Cotton Policy in China
Stephen MacDonald (),
Fred Gale and
MPRA Paper from University Library of Munich, Germany
This report examines China’s 2011-13 attempt to maintain a high level of price support for its cotton producers, analyzing the policy’s motivation, its consequences to date, and the impacts of various adjustment alternatives China might pursue. With China’s wages rising rapidly in recent years, cotton production costs there have been rising faster than in the rest of the world. Rising costs both helped motivate China’s policymakers to strengthen their price support for cotton production in 2011 and ensured that the policy ultimately proved unsustainable. After several years of sharply lower cotton consumption and sharply rising state-owned stockpiles of cotton, China in 2014 began switching producer support to direct subsidies, and focusing support on producers in the largest producing region, Xinjiang. Additional reforms include plans to restore market forces to a leading role in determining China’s cotton prices. But China’s large role in world cotton markets and the unprecedented size of the government’s stocks mean that difficult choices lie ahead for China’s policymakers. Policy decisions in China will continue to have a significant impact on the rest of the world, and lower Chinese import quotas for cotton could reduce world cotton prices significantly.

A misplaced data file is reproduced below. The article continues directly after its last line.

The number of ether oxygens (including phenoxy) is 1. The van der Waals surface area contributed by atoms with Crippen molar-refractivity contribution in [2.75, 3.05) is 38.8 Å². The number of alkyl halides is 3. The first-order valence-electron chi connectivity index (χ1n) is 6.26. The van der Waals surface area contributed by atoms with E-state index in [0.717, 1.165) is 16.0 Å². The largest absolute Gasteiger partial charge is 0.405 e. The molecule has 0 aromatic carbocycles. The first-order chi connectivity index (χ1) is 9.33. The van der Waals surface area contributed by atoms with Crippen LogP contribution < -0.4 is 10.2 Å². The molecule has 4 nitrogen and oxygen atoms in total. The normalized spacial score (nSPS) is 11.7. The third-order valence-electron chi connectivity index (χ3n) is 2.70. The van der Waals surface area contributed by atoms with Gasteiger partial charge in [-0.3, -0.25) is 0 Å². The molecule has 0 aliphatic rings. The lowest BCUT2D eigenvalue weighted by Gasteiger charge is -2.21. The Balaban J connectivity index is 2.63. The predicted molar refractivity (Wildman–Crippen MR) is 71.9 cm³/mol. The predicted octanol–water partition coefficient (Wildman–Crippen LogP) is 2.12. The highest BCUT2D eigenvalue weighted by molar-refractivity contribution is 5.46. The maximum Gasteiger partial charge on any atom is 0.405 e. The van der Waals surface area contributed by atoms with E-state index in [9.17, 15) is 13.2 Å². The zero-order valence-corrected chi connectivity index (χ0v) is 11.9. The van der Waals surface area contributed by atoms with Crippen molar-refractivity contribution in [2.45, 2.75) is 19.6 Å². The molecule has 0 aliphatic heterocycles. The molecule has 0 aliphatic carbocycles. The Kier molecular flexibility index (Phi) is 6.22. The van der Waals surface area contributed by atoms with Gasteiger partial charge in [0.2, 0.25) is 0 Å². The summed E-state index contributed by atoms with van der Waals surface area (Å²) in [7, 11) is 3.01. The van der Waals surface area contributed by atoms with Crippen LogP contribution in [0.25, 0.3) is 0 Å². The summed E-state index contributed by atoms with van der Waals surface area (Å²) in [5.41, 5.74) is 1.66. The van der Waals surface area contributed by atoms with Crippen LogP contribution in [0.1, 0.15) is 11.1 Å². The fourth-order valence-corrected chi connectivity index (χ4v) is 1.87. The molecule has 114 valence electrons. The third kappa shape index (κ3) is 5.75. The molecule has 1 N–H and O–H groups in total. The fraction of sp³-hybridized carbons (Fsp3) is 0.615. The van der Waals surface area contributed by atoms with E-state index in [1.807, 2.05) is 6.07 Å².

Keywords: Cotton; China; agricultural policy; price supports; trade; textiles; trade policy; WTO; industrial policy (search for similar items in EconPapers)
JEL-codes: D4 F1 F13 Q1 Q17 Q18 (search for similar items in EconPapers)
New Economics Papers: this item is included in nep-agr, nep-cna and nep-pke
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Published in Cotton and Wool Outlook CWS-15C-01 (2015): pp. 1-37
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Persistent link: https://EconPapers.repec.org/RePEc:pra:mprapa:70863
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